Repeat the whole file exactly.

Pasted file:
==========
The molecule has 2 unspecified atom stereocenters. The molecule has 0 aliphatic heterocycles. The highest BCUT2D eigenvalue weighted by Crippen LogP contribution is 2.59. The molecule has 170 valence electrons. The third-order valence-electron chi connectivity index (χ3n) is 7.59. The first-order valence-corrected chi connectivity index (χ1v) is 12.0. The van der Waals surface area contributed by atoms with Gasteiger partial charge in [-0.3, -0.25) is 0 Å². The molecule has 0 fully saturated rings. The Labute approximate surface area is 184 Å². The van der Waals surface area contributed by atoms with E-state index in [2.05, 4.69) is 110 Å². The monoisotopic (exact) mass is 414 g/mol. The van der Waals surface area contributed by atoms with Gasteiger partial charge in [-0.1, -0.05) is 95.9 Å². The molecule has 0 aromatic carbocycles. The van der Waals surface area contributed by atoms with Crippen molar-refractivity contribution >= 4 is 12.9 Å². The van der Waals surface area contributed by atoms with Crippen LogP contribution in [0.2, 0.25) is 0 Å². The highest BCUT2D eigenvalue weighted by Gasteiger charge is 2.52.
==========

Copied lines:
The molecule has 2 unspecified atom stereocenters. The molecule has 0 aliphatic heterocycles. The highest BCUT2D eigenvalue weighted by Crippen LogP contribution is 2.59. The molecule has 170 valence electrons. The third-order valence-electron chi connectivity index (χ3n) is 7.59. The first-order valence-corrected chi connectivity index (χ1v) is 12.0. The van der Waals surface area contributed by atoms with Gasteiger partial charge in [-0.3, -0.25) is 0 Å². The molecule has 0 fully saturated rings. The Labute approximate surface area is 184 Å². The van der Waals surface area contributed by atoms with E-state index in [2.05, 4.69) is 110 Å². The monoisotopic (exact) mass is 414 g/mol. The van der Waals surface area contributed by atoms with Gasteiger partial charge in [-0.1, -0.05) is 95.9 Å². The molecule has 0 aromatic carbocycles. The van der Waals surface area contributed by atoms with Crippen molar-refractivity contribution >= 4 is 12.9 Å². The van der Waals surface area contributed by atoms with Crippen LogP contribution in [0.2, 0.25) is 0 Å². The highest BCUT2D eigenvalue weighted by Gasteiger charge is 2.52.